We investigated the forest health of red fir (Abies magnifica) and how it compared with commonly-associated species Jeffrey pine (Pinus jeffreyi), lodgepole pine (Pinus contorta) and white fir (Abies concolor) in the upper montane forests of California. We evaluated tree mortality rates, changes in the density of recently-dead trees and the amount of insect and disease damage on live trees from comprehensive forest inventories. The annual mortality rate for red fir was 1.8%, while the rates for Jeffrey pine, lodgepole pine and white fir were 1.9, 1.1 and 3.0%, respectively. The proportion of recently-dead red fir trees increased over time, suggesting an increase in mortality; however, stage-transition models suggested the current population structure of red fir is stable. Dwarf mistletoe and drought-stressed sites were significant predictors of red fir mortality. Trees with substantial damage had a higher probability of experiencing mortality in five years. Our results are consistent with others, but the timeframe is too short to make conclusions about long-term declines. Our results suggest that the most significant of multiple biotic factors involved in red fir mortality processes is dwarf mistletoe, while tree age and the proportion of forest in old-growth may also influence mortality rates.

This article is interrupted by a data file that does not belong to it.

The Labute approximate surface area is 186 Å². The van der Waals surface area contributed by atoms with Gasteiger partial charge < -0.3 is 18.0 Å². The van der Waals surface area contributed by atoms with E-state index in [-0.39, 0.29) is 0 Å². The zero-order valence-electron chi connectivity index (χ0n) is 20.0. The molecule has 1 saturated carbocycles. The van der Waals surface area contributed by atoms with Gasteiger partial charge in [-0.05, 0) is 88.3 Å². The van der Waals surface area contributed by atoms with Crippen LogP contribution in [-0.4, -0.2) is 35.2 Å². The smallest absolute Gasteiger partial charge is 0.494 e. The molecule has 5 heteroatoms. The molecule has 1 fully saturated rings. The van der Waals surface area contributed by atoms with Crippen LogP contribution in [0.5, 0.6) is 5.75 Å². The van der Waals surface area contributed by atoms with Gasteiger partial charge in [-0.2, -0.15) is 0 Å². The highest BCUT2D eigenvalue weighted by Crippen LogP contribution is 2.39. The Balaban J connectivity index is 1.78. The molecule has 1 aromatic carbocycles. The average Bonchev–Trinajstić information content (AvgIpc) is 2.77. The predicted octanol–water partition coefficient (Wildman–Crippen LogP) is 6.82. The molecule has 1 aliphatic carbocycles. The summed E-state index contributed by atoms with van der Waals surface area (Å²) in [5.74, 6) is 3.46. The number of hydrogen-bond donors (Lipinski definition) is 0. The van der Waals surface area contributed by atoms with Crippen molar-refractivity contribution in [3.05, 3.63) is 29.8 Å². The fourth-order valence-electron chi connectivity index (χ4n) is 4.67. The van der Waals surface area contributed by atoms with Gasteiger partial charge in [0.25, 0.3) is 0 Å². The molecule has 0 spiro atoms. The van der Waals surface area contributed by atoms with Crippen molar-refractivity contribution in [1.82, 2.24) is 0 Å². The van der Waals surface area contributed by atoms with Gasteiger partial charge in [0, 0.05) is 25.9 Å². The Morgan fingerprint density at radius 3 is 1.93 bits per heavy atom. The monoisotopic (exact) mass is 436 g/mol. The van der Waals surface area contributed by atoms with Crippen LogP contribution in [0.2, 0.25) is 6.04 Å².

You have requested a machine translation of selected content from our databases. This functionality is provided solely for your convenience and is in no way intended to replace human translation. Neither BioOne nor the owners and publishers of the content make, and they explicitly disclaim, any express or implied representations or warranties of any kind, including, without limitation, representations and warranties as to the functionality of the translation feature or the accuracy or completeness of the translations.
Translations are not retained in our system. Your use of this feature and the translations is subject to all use restrictions contained in the Terms and Conditions of Use of the BioOne website.
Vol. 22 • No. 1